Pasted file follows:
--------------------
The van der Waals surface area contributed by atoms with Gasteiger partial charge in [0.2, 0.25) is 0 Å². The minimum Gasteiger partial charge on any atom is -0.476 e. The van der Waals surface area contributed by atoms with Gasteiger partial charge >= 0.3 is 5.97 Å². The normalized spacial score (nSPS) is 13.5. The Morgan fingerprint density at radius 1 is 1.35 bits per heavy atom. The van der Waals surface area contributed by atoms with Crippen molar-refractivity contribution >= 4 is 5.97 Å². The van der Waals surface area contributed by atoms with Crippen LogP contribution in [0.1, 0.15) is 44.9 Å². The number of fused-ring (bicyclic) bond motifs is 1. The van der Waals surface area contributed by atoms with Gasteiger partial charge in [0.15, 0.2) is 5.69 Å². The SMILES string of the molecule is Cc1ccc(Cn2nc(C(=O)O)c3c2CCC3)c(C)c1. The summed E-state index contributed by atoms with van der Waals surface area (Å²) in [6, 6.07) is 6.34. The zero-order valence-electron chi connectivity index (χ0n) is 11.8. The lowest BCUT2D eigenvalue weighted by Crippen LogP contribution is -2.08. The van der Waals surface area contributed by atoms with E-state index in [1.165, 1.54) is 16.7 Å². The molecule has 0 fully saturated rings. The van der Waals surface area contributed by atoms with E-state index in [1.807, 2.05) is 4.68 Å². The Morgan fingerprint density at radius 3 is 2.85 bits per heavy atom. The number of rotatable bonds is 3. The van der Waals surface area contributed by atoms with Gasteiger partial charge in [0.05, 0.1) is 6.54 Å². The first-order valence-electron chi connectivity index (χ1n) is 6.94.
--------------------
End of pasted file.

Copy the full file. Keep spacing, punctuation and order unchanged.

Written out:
The van der Waals surface area contributed by atoms with Gasteiger partial charge in [0.2, 0.25) is 0 Å². The minimum Gasteiger partial charge on any atom is -0.476 e. The van der Waals surface area contributed by atoms with Gasteiger partial charge >= 0.3 is 5.97 Å². The normalized spacial score (nSPS) is 13.5. The Morgan fingerprint density at radius 1 is 1.35 bits per heavy atom. The van der Waals surface area contributed by atoms with Crippen molar-refractivity contribution >= 4 is 5.97 Å². The van der Waals surface area contributed by atoms with Crippen LogP contribution in [0.1, 0.15) is 44.9 Å². The number of fused-ring (bicyclic) bond motifs is 1. The van der Waals surface area contributed by atoms with Gasteiger partial charge in [0.15, 0.2) is 5.69 Å². The SMILES string of the molecule is Cc1ccc(Cn2nc(C(=O)O)c3c2CCC3)c(C)c1. The summed E-state index contributed by atoms with van der Waals surface area (Å²) in [6, 6.07) is 6.34. The zero-order valence-electron chi connectivity index (χ0n) is 11.8. The lowest BCUT2D eigenvalue weighted by Crippen LogP contribution is -2.08. The van der Waals surface area contributed by atoms with E-state index in [1.165, 1.54) is 16.7 Å². The molecule has 0 fully saturated rings. The van der Waals surface area contributed by atoms with E-state index in [1.807, 2.05) is 4.68 Å². The Morgan fingerprint density at radius 3 is 2.85 bits per heavy atom. The number of rotatable bonds is 3. The van der Waals surface area contributed by atoms with Gasteiger partial charge in [0.05, 0.1) is 6.54 Å². The first-order valence-electron chi connectivity index (χ1n) is 6.94.